Kulkmann's G@mebox - www.boardgame.de



Phil Walker-Harding

Blue Orange

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G@mebox author Ralf Togler writes about the game:

The progressing climate change dramatically influences the way we live together in our big cities. Hot spots, urban farming and retention spaces are phrases we increasingly hear in recent years. But what makes those modern cities worth living in? Imagine you were a city planner and had the chance to construct a new city right from the start. What would your first design steps be? Where would you construct skyscrapers and establish ecological utilities like biodomes and windmills? What would be the best mixture?

Building up a new city, that exactly is our task in Neoville, the new family game from BLUE ORANGE GAMES. Some say it’s a legal successor of the mighty Kingdomino, but let’s see if that’s true. In the game we all build up our own city, consisting of a 4x4 city tiles. A clever combination of natural areas and human habitation is what counts in the game with the best city builder winning the game.


Click on image to enlarge!

Each round a player adds a new city tile from her/his hand to the city, places a skyscraper or an ecology utility on one of the 4 spaces of the city tile and draws a new city tile. And it’s the players’ task to arrange these city tiles to create attractive districts. Not everything must fit when playing one tile next to another, but of course you’ll only be able to score if fulfillments are met. That’s where skyscrapers and utilities come into place: there are four different types of skyscrapers for each of the four different underground types of the game. So a skyscraper with the water symbol must be placed on a water field. Skyscrapers also have different heights from 3-12.

The higher the more victory points you will get, but only, if requirements are met. So, the height also tells you how many adjacent spaces of the same underground as the underground underneath the skyscraper you need, to fulfill conditions. Perhaps you can guess that this gets more and more difficult the more the game progresses. If on the one hand you have a 10-skyscraper on a green (meaning that you need 9 more adjacent greens for this) and a 6-skyscraper on a brown underground in the neighborhood, you can see that life is getting complex.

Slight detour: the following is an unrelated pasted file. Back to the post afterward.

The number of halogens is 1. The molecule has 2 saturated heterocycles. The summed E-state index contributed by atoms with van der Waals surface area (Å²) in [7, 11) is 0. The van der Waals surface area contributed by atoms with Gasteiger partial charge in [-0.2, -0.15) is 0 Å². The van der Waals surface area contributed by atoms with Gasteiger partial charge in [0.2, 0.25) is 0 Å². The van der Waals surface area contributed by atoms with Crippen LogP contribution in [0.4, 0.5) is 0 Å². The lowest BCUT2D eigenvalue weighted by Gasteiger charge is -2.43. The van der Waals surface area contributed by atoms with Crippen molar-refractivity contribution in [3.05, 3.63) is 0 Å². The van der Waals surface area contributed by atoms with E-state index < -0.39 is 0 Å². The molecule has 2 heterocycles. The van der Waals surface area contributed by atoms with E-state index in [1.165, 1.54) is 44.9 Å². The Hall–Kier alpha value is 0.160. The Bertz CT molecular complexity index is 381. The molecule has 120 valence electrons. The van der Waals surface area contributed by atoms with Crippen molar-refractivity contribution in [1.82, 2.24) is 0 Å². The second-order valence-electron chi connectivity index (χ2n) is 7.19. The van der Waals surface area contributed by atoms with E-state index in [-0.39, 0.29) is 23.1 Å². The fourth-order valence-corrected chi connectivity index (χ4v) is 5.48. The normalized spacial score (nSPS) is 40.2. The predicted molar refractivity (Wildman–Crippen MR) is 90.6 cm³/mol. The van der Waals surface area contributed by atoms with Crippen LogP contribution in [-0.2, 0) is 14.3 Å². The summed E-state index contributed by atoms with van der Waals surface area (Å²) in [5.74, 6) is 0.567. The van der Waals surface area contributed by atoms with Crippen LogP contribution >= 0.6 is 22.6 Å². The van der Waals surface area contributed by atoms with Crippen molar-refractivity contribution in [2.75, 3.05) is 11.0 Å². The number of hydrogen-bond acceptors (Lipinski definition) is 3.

Click on image to enlarge!

Utilities on the other hand, have different conditions depending on the utility type. Some of them demand to arrange the adjacent underground tiles in a specific position, let’s say a L-form. Others must be placed on a specific position of the final city, e.g. on a corner city tile and still others have complex fulfilment conditions that depend on parks and sports facilities that can be found on some city fields.

What is easy at the beginning, can end in a disaster, because skyscrapers and utility that do not meet the requirements count as negative victory points in the same amount as their positive effect.

Neoville is a typical BLUE ORANGE product. And I say that in the most positive meaning! It’s attractive, easy to teach and learn, and is a lot of fun. City building was never easier, but on the same time, it’s kind of a puzzle if you really want to get as much as you can out of your city. In comparison to Kingdomino, I would say it’s slightly more complex, but nevertheless you can play it with the whole family again.

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